You’re walking from your dorm to the library in the morning and you realize: you forgot to caffeinate before leaving. You only got five hours of sleep last night, and the last thing you want to do is study and then go to a two-hour-long lecture with a high likelihood of nodding off. You turn the corner and see the on-campus Starbucks, a light at the end of your uncaffeinated tunnel. You start walking over, already thinking about what you’re going to order, before thinking to yourself, I just bought a coffee a couple of days ago, I really shouldn’t get another. And I always get it with oat milk which is an extra dollar but if I have dairy it hurts my stomach even though it’s cheaper and—
Stop! Yeah, been there, done that, I hate to say. But seriously, why are we guilt tripping ourselves out of buying a $5 or $6 cup of coffee? Is buying coffee a waste of money, like we’re so often led to believe?
There has been a rise in coffee-buying shaming in recent years. And what I really can’t believe I’m admitting to is that I’ve actually been falling for it. Personal finance gurus and entrepreneurs worth millions of dollars have been urging consumers to stray from small and unnecessary purchases, convincing consumers that spending a few bucks on a latte from your local coffee shop will run your bank account dry. Kevin O’Leary, a successful entrepreneur, television personality, and one of Shark Tank’s prime investors, once told CNBC, “Do I pay $2.50 for coffee? Never, never, never do I do that. That is such a waste of money for something that costs 20 cents. I never buy a frappe-latte-blah-blah-blah-woof-woof-woof for $2.50.” Okay, so what kind of coffee is O’Leary getting that is only 20 cents?
Regardless of what O’Leary and other personal finance gurus say, the reality is that buying a cup of coffee several times a week isn’t going to break your bank — even if you are currently unemployed (which I know a lot of college students are, myself included, due to the pandemic). In her book All the Money in the World: What the Happiest People Know About Getting and Spending, Laura Vanderkam explains that small purchases — like buying a cup of coffee — can actually have a positive effect on people’s happiness and is something that you shouldn’t worry about treating yourself with. It’s only a few dollars!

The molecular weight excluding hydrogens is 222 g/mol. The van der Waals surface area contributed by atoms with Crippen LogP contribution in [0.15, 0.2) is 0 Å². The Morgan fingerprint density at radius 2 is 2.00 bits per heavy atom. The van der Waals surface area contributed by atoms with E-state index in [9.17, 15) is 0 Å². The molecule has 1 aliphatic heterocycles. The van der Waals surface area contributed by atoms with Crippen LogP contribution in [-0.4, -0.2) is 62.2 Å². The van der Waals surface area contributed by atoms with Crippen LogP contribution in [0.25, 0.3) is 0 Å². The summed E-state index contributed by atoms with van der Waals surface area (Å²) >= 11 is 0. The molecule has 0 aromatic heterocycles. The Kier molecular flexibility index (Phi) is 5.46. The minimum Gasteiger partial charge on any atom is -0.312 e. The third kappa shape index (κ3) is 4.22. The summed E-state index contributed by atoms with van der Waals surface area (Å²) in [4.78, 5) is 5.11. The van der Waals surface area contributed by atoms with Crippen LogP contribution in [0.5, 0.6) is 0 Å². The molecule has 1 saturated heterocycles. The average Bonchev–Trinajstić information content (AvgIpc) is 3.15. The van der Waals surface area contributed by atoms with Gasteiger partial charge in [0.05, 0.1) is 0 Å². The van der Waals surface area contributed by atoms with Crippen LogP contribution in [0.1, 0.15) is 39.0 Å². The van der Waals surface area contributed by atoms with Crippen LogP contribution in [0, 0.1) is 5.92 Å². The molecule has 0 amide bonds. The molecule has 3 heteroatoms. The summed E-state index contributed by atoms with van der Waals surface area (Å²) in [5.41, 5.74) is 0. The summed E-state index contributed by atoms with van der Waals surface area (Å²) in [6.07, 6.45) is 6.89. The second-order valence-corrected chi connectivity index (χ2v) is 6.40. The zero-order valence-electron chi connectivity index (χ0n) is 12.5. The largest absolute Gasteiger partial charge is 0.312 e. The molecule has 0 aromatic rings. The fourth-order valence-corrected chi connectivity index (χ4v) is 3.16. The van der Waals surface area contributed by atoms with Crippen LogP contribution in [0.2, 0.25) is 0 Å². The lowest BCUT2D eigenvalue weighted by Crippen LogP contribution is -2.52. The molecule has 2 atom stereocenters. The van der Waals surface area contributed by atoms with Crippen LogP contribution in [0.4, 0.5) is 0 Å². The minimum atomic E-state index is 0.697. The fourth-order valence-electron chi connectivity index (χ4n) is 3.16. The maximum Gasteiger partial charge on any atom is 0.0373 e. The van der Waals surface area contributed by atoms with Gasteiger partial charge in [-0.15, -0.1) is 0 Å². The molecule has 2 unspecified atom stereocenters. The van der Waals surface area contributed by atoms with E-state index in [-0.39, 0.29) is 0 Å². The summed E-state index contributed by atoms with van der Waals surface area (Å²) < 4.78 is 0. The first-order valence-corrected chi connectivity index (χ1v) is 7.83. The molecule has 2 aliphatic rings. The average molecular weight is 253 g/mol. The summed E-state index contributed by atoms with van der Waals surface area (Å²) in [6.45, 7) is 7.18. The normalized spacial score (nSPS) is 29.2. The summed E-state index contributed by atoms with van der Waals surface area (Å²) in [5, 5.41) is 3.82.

However, college students have much less financial stability and freedom than millennials and older adults, which can make students feel guilty about spending money on frivolous things when tuition, student loans, textbooks, and more (the list goes on…) cost so much. But I promise you, buying one coffee isn’t going to sink you into instant student debt. Just because you’re studying and working toward your future doesn’t mean you can’t spend money on things that bring you joy (yes, even if it is a frappuccino).
Women especially also fall victim to coffee-shaming and are especially shamed for buying so-called frivolous food items like expensive coffee (Starbucks pumpkin spice latte frappuccino, anyone?). When it comes to women loving something — like an iced caramel latte with almond milk — they ruin it, according to men. But when men love it? It’s not an issue. Certain food and drink items, and especially things like lattes, have become a feminized thing — but the reality? Lattes have no gender! So can we stop shaming women especially — college women included — for enjoying a $5 or $6 cup of coffee that they deserve to have if they please?
Still worried about saving money? In her book, Vanderkam also urges caution and suggests that limiting big monthly purchases — like splurging $400 at Sephora and instantly running dry your entire biweekly paycheck — might be something to avoid and can actually make a big difference in your financial stability, even for years to come.
So, maybe don’t buy a $6 oat milk vanilla latte every day, but once to a few times a week? Not a problem. Treat yourself! After the year we’ve had, we’ve all earned it.